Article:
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FSU FAD 2230 - Chapter 6: Communication, Conflict, and Power in Our Relationship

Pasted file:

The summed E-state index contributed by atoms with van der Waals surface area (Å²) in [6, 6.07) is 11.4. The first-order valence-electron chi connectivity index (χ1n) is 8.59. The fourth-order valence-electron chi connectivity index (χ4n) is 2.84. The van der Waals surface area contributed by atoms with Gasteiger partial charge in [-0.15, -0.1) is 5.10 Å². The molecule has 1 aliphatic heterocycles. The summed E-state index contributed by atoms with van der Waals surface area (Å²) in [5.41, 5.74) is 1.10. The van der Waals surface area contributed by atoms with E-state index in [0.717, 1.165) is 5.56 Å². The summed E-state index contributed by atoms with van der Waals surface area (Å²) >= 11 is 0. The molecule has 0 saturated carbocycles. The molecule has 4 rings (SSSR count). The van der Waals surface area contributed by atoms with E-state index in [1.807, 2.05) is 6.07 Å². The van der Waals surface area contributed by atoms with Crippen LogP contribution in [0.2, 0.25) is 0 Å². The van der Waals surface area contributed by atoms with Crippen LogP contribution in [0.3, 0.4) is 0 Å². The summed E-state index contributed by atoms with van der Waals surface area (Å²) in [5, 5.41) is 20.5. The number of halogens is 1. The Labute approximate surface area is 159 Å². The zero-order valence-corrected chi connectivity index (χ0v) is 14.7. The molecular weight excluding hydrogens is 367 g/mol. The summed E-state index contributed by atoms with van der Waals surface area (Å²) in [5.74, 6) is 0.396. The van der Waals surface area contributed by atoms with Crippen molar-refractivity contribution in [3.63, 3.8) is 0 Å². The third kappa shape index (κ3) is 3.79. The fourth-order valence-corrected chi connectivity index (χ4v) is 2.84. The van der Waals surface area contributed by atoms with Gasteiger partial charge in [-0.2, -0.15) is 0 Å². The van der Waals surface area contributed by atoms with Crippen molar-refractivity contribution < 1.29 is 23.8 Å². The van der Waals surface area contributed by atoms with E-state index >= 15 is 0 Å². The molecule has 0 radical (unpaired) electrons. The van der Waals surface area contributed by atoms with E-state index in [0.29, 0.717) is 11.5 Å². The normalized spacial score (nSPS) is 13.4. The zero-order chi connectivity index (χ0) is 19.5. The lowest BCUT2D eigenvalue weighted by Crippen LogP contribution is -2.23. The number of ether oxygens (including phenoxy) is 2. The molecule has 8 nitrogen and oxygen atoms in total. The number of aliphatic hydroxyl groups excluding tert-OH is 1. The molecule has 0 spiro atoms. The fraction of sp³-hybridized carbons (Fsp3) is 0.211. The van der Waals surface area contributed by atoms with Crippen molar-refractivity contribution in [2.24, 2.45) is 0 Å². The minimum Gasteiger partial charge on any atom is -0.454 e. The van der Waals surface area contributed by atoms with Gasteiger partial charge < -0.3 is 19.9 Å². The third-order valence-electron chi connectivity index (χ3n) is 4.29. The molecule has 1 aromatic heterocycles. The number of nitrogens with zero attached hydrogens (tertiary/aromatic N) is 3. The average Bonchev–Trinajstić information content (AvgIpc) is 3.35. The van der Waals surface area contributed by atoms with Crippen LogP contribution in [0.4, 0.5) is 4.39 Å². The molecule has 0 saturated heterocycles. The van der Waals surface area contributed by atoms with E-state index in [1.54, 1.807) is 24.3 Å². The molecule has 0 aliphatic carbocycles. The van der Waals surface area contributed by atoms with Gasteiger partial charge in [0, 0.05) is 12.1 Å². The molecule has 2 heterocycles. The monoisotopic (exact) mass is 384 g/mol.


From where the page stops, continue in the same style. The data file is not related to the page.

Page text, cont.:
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Chapter 6: Communication, Conflict, and Power in Our RelationshipThe Importance of Communication• Communication: an interactive process, using symbols like words and gestures to both send and receive messageso Communication is a transaction: all human behavior is a continuous exchange, and partners are simultaneously senders and receivers of messageso Communication is a process: it is dynamic and always changing, and culture, race, ethnicity, and sex are criticalo Communication includes co-construction of meanings: each partner speaks a language and interprets meaning in a way acquired from his or her family of orientationo Communication uses symbols: to construct meanings or definitions; can be verbal or nonverbal• Communication as an interactive transaction is the micro-level aspect of the processThe Cultural Context of Communication: Embracing Difference• Race, Ethnicity, and Communicationo Example: linguists documented differences in Standard American English (SAE) (spoken by whites and some blacks) and African American English (AAE) (spoken by blacks). Listeners can determine the race of a speaker just from their speech. This can be used to discriminate against blacks.o Nonverbal messages also vary between racial and ethnic groups. Ex. A Latin American kid seems zoned out because he doesn’t make eye contact with the teacher, but in his culture you avoid making eye contact with authority figures.• Social Class and Communicationo Basil Bernstein and William Labov studied linguistics and social class Ex. Members of the working class speak less SAE and use “like” or “but” more compared to the middle and upper class They also realized people “break code” and can weave out of SAE according to the audience they are speaking to (such as Obama does is speeches) • Cultural Differenceso Sapir-Whorf hypothesis: language shapes our culture, and culture shapes our language Ex. Alaskans have many different words for “snow,” people from Florida do not because it is not a part of their daily lives Current Ex. technology has provided new terms: “cell phone” and “PC” also ADD and gifted gave labels to people who were considered “disrupted” or “smart”o Cultural orientations Individual vs. Collectivist Cultures: Individualists value personal achievement and independence (like the US) while collectivists focus on needs of a group (like China) High vs. Low context Cultures: High-context focuses on indirect and nonverbal communication (mostly collectivist cultures) while low-context is more direct communication (like Germany) Masculine vs. Feminine Cultures: Masculine cultures are when men are more rigid and women are less powerful, while feminine cultures see compromise and negotiation as good communication Centralized vs. Decentralized Power: Centralized power is in the hands of few, while decentralized power is evenly distributed and average people participate High vs. Low Ambiguity: Low ambiguity has clear cut rules for behavior and communication, while high ambiguity minimizes importance of strict rules about relationships/ communication Short-term vs. Long-term Time Orientation: Short-term focuses on spending rather than saving (emphasize on social status), while long-term puts emphasis on the future (thrift and perseverance)Types of Communication• Listening: process of giving thoughtful attention to what we hearo Is a skill that requires receiving the message, decoding what the speaker is saying, understanding and remembering the message for a period of time, evaluating the message, and finally responding (verbal or nonverbal)o Poor listening is the heart of communication problemso Active listening: extremely attentive listening where the listener has good eye contact and body language, and encourages the other person to continue talkingo Summed up by Beebe- a good listener:  Stops Looks Listens Asks questions Reflects by paraphrasing• Verbal Communication: the spoken exchange of thoughts, feelings or messages.o Involves context of words, tone, and expressions usedo Barriers to understanding verbal communication: Bypassing: it is easy to misunderstand when one word has several meanings Lack of precision: mistaking one work or phrase for another (“literally” for “figuratively” or “I could care less” for “I could not care less”) Overgeneralizing: tendency to make sweeping generalizations (“you’re never ready on time” or “you’re always doing that”) Static Evaluations: statements that do not allow for change (“you’ve always been the wild one, right?” or “pregnant?! Thought you didn’t like children.”) Polarization: speaking in extremes and ignore the middle ground (“it’s all your fault” or “I didn’t do it”) Biased language: using words that bias race, ethnicity, sex, religion, or cultures. This language can be found offensive to otherso Jack Gibb studied people who gave a supportive environment and others who created a defensive one, in conversationo Ways to make an environment more supportive: Describe your own feelings rather than evaluating the behavior of others: using the word “I” Solve problems rather than try to control others: open-ended questions Be genuine rather than manipulative: have an honest interest in others Empathize rather than remain detached: the ability to understand ones feelings and predict their emotional response Be flexible rather than rigid: voice opinion nicely “The way I see it is…” Present yourself as equal rather than superior: communicate as equals• Nonverbal Communication: communicating without words, by using gestures, expressions, and body language.o We use nonverbal communication more than verbal, but we may not be conscious of ito Nonverbal communications is often more believable than verbal because it’s more difficult to falsify, but it is also easily misunderstood o Ex. of nonverbal communication: the degree of personal space we are comfortable with (differs in intimate relationships, social relationships, and non-personal relationships), but varies among racial and ethnic groups• Electronic Communication: how we “talk” using written words dailyo Baron: How reliance on electronic written words are changing communication: Informality in the new norm: writing more informally; using slang Our writing influences our speech: way we communicate